13 Newly Discovered Malicious Apps, Deleted By Google From the Play Store
Google for a decade now has been keeping with its promise of securing Android as they see fit. The search giant has introduced a huge permission system change in Marshmallow, version 6.0 which gave the end-user granular control with the permissions an app receives. Those old versions from Lollipop to Ice Cream Sandwich, Google has released Google Play Protect as an embedded feature in Google Play Store, Android’s native antivirus functionality which blocks installation of a known malicious app in the device.
Though less strict than Apple’s iOS App Store, Google Play Store’s apps are also vetted by Google and automated inspection for malicious code continues even after the app was initially uploaded to the store for hosting. Taking down of apps has again happened, as recently Google deleted thirteen apps from being hosted in Google Play Store. These 13 apps were pretending to be game apps, but with built-in trojan horse that harms the users. With 1 billion+ unique active device per month, Android has reached a point that is fully affected by the law of large numbers, which means anything bad that may happen in Android may happen in some form or another given its huge install base.
It took Google quite a while with the help of ESET, a mainstream antimalware vendor to double check the existence of the 13 malicious apps, which collectively were downloaded by users at least 500,000 times before the takedown.
“Don’t install these apps from Google Play – it’s malware. Details: 13 apps; all together 560,000+ installs; after launch, hide itself icon; downloads additional APK and makes user install it (unavailable now); 2 apps are #Trending; no legitimate functionality,” explained Lukas Stefanko of ESET in his official Twitter Post.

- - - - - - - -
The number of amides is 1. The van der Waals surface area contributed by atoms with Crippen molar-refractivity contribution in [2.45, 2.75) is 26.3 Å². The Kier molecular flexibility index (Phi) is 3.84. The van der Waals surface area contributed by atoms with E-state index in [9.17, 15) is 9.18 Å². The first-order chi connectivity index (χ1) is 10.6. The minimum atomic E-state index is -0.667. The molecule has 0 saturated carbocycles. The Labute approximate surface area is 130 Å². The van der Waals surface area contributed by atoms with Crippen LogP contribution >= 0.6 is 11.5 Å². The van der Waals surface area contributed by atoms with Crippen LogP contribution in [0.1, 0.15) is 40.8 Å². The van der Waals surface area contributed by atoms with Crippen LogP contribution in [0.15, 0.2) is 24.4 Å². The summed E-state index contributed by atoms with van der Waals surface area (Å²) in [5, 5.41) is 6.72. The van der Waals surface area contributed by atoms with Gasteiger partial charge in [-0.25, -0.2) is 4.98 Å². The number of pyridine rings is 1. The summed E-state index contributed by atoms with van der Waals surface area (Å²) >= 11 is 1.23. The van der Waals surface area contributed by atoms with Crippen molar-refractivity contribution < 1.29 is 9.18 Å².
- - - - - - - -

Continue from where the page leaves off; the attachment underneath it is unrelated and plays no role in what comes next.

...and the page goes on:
The 13 apps require another external app named Game Center, which can only be sideloaded into Android. This same Game Center is a pretend app, it pretends to perform a very critical service for the 13 games to run, but it just a stub to generate ad revenue for the app developer. The 13 apps that were taken down are the following:
- Truck Cargo Simulator
- Extreme Car Driving
- City Traffic Moto Racing
- Moto Cross Extreme
- Hyper Car Driving Simulator
- Extreme Car Driving
- FireFighter – Fire Truck Simulator
- Car Driving Simulator
- Extreme Sport Car SUV
- 4×4 Driving Simulator
- Luxury Cars SUV Simulator
- Luxury Car Parking
- SUV City Climb Parking
With ESET’s initial investigation, a single person named Luiz Pinto developed all the apps mentioned above. From the reports submitted by ESET to Google, the apps mentioned are not regular game apps, but often crash and displays common forced closed errors when launched. But a portion of those apps’ functionality is still running in the background creating loopholes for a malicious 3rd party can take advantage of.
Google will continue to be alert with malicious apps being uploaded to the Google Play Store for the foreseeable future of the platform. The search giant also through Google Play Services can initiate automatic removal of malicious apps from the phone, as they have demonstrated countless of times in the past.
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Kevin Jones, Ph.D., is a research associate and a Cyber Security Author with experience in Penetration Testing, Vulnerability Assessments, Monitoring solutions, Surveillance and Offensive technologies etc. Currently, he is a freelance writer on latest security news and other happenings. He has authored numerous articles and exploits which can be found on popular sites like hackercombat.com and others.